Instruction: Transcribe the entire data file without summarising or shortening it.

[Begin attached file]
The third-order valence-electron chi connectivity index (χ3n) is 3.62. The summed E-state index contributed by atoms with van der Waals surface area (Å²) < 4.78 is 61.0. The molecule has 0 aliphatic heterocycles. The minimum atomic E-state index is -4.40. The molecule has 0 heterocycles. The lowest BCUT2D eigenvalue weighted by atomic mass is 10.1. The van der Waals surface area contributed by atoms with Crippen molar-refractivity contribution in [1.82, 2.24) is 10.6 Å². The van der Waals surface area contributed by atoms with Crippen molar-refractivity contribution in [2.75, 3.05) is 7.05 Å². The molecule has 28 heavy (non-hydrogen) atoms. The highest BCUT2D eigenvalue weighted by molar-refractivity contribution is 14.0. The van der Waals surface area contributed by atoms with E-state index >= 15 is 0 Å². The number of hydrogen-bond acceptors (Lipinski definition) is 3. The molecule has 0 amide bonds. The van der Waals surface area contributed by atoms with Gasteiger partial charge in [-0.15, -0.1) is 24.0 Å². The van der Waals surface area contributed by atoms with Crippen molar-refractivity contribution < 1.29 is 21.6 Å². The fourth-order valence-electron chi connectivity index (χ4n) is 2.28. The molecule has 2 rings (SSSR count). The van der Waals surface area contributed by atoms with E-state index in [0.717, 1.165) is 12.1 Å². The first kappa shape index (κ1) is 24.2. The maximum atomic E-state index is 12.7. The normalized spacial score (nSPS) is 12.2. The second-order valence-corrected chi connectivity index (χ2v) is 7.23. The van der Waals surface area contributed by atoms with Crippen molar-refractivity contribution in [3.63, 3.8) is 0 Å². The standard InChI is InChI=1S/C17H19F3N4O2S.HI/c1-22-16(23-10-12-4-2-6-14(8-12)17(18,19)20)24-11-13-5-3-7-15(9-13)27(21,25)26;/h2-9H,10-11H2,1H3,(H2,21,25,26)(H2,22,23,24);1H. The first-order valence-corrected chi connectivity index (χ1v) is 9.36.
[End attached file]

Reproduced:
The third-order valence-electron chi connectivity index (χ3n) is 3.62. The summed E-state index contributed by atoms with van der Waals surface area (Å²) < 4.78 is 61.0. The molecule has 0 aliphatic heterocycles. The minimum atomic E-state index is -4.40. The molecule has 0 heterocycles. The lowest BCUT2D eigenvalue weighted by atomic mass is 10.1. The van der Waals surface area contributed by atoms with Crippen molar-refractivity contribution in [1.82, 2.24) is 10.6 Å². The van der Waals surface area contributed by atoms with Crippen molar-refractivity contribution in [2.75, 3.05) is 7.05 Å². The molecule has 28 heavy (non-hydrogen) atoms. The highest BCUT2D eigenvalue weighted by molar-refractivity contribution is 14.0. The van der Waals surface area contributed by atoms with E-state index >= 15 is 0 Å². The number of hydrogen-bond acceptors (Lipinski definition) is 3. The molecule has 0 amide bonds. The van der Waals surface area contributed by atoms with Gasteiger partial charge in [-0.15, -0.1) is 24.0 Å². The van der Waals surface area contributed by atoms with Crippen molar-refractivity contribution < 1.29 is 21.6 Å². The fourth-order valence-electron chi connectivity index (χ4n) is 2.28. The molecule has 2 rings (SSSR count). The van der Waals surface area contributed by atoms with E-state index in [0.717, 1.165) is 12.1 Å². The first kappa shape index (κ1) is 24.2. The maximum atomic E-state index is 12.7. The normalized spacial score (nSPS) is 12.2. The second-order valence-corrected chi connectivity index (χ2v) is 7.23. The van der Waals surface area contributed by atoms with Crippen molar-refractivity contribution in [3.63, 3.8) is 0 Å². The standard InChI is InChI=1S/C17H19F3N4O2S.HI/c1-22-16(23-10-12-4-2-6-14(8-12)17(18,19)20)24-11-13-5-3-7-15(9-13)27(21,25)26;/h2-9H,10-11H2,1H3,(H2,21,25,26)(H2,22,23,24);1H. The first-order valence-corrected chi connectivity index (χ1v) is 9.36.